Yellow Madness Created In The Yellow Wallpaper By Charlotte Perkins Gilman

1277 words - 6 pages

Intriguing things such as madness, hallucinations, paranoia, and depression are all traits that make a story memorable and interesting. However, there is more than just madness contained in “The Yellow Wallpaper” by Charlotte Perkins Gilman. Through the use of an unnamed narrator, Gilman depicts how women of her time were trapped by social barriers.
The innocent and seminally well to do opening of the story with a mentally “ill” women being cared for by her physician husband steadily digresses into a struggle for her to escape her bonds and gain her freedom, her social equality. The narrator is described as suffering from a “nervous depression--a slight hysterical tendency”. The treatment ...view middle of the document...

Nonetheless, true to the time and social constraints the narrator follows her husband’s wishes and “rests” in the house he has rented for them. The house is a creepy, somewhat dilapidated, and possibly haunted mansion. In the narrator’s words, the house “That spoils my ghostliness, I am afraid, but I don't care--there is something strange about the house--I can feel it”. The narrator was so moved by the odd feeling about the rented home that she told her husband but was given this reply “I even said so to John one moonlight evening, but he said what I felt was a DRAUGHT, and shut the window”. Of course, the husband disregards the wife’s concerns about the odd home and some unusual happenings. Once again this reaction by the husband to his wife’s concerns shows how the dominate force in the marriage is and plays of the idea of the women being weak and scared, sort of broken, and the man being brave, practical, and always right. However, as the story progresses the extent and reality of how “broken” the wife, and the social issues she is representing, are dramatically revealed.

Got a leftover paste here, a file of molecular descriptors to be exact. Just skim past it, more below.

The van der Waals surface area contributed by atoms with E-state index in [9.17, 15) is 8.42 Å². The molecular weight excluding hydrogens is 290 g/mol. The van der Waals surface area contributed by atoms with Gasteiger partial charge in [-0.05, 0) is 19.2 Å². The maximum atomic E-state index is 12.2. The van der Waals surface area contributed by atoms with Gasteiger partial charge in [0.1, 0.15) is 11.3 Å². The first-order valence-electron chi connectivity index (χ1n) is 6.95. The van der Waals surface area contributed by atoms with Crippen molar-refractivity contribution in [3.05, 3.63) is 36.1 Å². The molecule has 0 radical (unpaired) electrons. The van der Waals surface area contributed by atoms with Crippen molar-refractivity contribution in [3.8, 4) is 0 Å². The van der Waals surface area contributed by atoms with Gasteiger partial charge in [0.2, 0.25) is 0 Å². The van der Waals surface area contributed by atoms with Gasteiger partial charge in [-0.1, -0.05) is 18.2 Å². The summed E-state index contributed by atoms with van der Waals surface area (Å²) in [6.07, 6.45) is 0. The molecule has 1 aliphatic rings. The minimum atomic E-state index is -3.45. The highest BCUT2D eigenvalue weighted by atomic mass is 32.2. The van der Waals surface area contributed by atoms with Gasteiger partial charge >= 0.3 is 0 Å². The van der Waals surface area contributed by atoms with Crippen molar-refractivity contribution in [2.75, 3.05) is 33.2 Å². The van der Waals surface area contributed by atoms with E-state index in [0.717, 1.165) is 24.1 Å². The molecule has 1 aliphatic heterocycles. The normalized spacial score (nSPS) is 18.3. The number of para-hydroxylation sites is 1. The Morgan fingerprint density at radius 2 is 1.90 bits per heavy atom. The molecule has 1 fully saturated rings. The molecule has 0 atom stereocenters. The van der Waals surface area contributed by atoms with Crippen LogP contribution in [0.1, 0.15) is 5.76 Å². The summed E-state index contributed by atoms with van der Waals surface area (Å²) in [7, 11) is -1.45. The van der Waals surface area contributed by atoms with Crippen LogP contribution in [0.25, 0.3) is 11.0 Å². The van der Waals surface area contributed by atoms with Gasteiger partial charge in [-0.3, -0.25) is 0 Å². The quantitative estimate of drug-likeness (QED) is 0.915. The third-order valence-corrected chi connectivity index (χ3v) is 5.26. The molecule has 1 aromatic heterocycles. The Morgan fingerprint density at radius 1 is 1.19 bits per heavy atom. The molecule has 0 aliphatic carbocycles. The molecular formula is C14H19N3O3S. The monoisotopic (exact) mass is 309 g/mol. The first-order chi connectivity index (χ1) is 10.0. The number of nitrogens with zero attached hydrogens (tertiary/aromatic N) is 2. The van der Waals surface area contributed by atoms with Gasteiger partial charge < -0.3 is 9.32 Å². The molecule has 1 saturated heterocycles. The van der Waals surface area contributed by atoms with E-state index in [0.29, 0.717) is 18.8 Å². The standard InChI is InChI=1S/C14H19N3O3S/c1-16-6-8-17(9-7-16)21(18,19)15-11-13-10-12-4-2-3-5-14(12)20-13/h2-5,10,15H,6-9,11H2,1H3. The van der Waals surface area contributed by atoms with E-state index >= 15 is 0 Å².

In the rented home, there are many oddities, the most notable of them being the hypnotic yellow wallpaper that adorns the walls of the couple chosen bedroom. Of course, the room was chosen by the husband even after the wife attempts to convince him to choose another room. The room has barred windows, a bed that is immovable, and wallpaper that is an odd yellow shade with patterns of lines and shapes that resemble bars and eyes. The narrator describes the wallpaper as, “The color is repellent, almost revolting; a smoldering unclean yellow, strangely faded by the slow-turning sunlight.” and “One of those sprawling flamboyant patterns committing every artistic sin”. This yellow wall paper soon becomes entrancing to the narrator, she stares at it and attempts to find meaning in its’ shapes, lines, and color. Soon she discovers, that the wallpaper changes its’ shape with the changing light of the day. “By moonlight--the moon shines in all night when there is a moon--I wouldn't know it was the same paper.At night in any kind of light, in twilight, candle light, lamplight, and worst of all by moonlight, it becomes bars! The outside pattern I mean, and the woman behind it is as plain as can be”. I believe these lines and the idea that the paper changes depending on the amount of light shows the multifaceted behavior of women. Women acted proper while in the daylight, in the view of the public, they followed society’s rules. However, when night came, they were no longer restrained; they were free to be free in the darkness,...

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